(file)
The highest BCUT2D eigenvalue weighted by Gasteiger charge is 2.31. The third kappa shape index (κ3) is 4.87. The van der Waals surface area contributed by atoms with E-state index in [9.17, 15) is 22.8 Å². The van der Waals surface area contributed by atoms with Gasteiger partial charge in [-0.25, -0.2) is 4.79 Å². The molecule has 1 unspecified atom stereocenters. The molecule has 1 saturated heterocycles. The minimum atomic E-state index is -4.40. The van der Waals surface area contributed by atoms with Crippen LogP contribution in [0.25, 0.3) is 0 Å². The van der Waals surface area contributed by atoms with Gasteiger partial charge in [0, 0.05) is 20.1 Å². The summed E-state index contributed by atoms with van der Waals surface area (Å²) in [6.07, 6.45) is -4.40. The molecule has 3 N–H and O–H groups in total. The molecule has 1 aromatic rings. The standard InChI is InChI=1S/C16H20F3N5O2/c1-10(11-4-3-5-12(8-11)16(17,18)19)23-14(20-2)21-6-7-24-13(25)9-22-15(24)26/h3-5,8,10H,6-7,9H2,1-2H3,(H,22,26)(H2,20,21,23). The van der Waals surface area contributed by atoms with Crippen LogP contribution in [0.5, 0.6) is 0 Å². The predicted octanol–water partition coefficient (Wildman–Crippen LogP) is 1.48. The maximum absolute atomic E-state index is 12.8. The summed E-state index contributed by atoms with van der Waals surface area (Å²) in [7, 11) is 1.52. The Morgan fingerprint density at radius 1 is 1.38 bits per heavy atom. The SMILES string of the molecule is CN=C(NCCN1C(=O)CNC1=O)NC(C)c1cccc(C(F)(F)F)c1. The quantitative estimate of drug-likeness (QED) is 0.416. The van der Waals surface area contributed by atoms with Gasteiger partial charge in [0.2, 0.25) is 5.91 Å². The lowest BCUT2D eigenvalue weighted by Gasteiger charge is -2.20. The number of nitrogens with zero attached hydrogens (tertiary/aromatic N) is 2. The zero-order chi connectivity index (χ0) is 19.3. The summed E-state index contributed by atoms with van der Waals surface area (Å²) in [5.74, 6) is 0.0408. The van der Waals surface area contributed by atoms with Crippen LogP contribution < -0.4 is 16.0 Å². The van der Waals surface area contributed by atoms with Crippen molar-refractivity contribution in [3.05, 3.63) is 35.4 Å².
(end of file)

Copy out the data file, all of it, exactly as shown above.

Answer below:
The highest BCUT2D eigenvalue weighted by Gasteiger charge is 2.31. The third kappa shape index (κ3) is 4.87. The van der Waals surface area contributed by atoms with E-state index in [9.17, 15) is 22.8 Å². The van der Waals surface area contributed by atoms with Gasteiger partial charge in [-0.25, -0.2) is 4.79 Å². The molecule has 1 unspecified atom stereocenters. The molecule has 1 saturated heterocycles. The minimum atomic E-state index is -4.40. The van der Waals surface area contributed by atoms with Crippen LogP contribution in [0.25, 0.3) is 0 Å². The van der Waals surface area contributed by atoms with Gasteiger partial charge in [0, 0.05) is 20.1 Å². The summed E-state index contributed by atoms with van der Waals surface area (Å²) in [6.07, 6.45) is -4.40. The molecule has 3 N–H and O–H groups in total. The molecule has 1 aromatic rings. The standard InChI is InChI=1S/C16H20F3N5O2/c1-10(11-4-3-5-12(8-11)16(17,18)19)23-14(20-2)21-6-7-24-13(25)9-22-15(24)26/h3-5,8,10H,6-7,9H2,1-2H3,(H,22,26)(H2,20,21,23). The van der Waals surface area contributed by atoms with Crippen LogP contribution in [0.5, 0.6) is 0 Å². The predicted octanol–water partition coefficient (Wildman–Crippen LogP) is 1.48. The maximum absolute atomic E-state index is 12.8. The summed E-state index contributed by atoms with van der Waals surface area (Å²) in [7, 11) is 1.52. The Morgan fingerprint density at radius 1 is 1.38 bits per heavy atom. The SMILES string of the molecule is CN=C(NCCN1C(=O)CNC1=O)NC(C)c1cccc(C(F)(F)F)c1. The quantitative estimate of drug-likeness (QED) is 0.416. The van der Waals surface area contributed by atoms with Gasteiger partial charge in [0.2, 0.25) is 5.91 Å². The lowest BCUT2D eigenvalue weighted by Gasteiger charge is -2.20. The number of nitrogens with zero attached hydrogens (tertiary/aromatic N) is 2. The zero-order chi connectivity index (χ0) is 19.3. The summed E-state index contributed by atoms with van der Waals surface area (Å²) in [5.74, 6) is 0.0408. The van der Waals surface area contributed by atoms with Crippen LogP contribution < -0.4 is 16.0 Å². The van der Waals surface area contributed by atoms with Crippen molar-refractivity contribution in [3.05, 3.63) is 35.4 Å².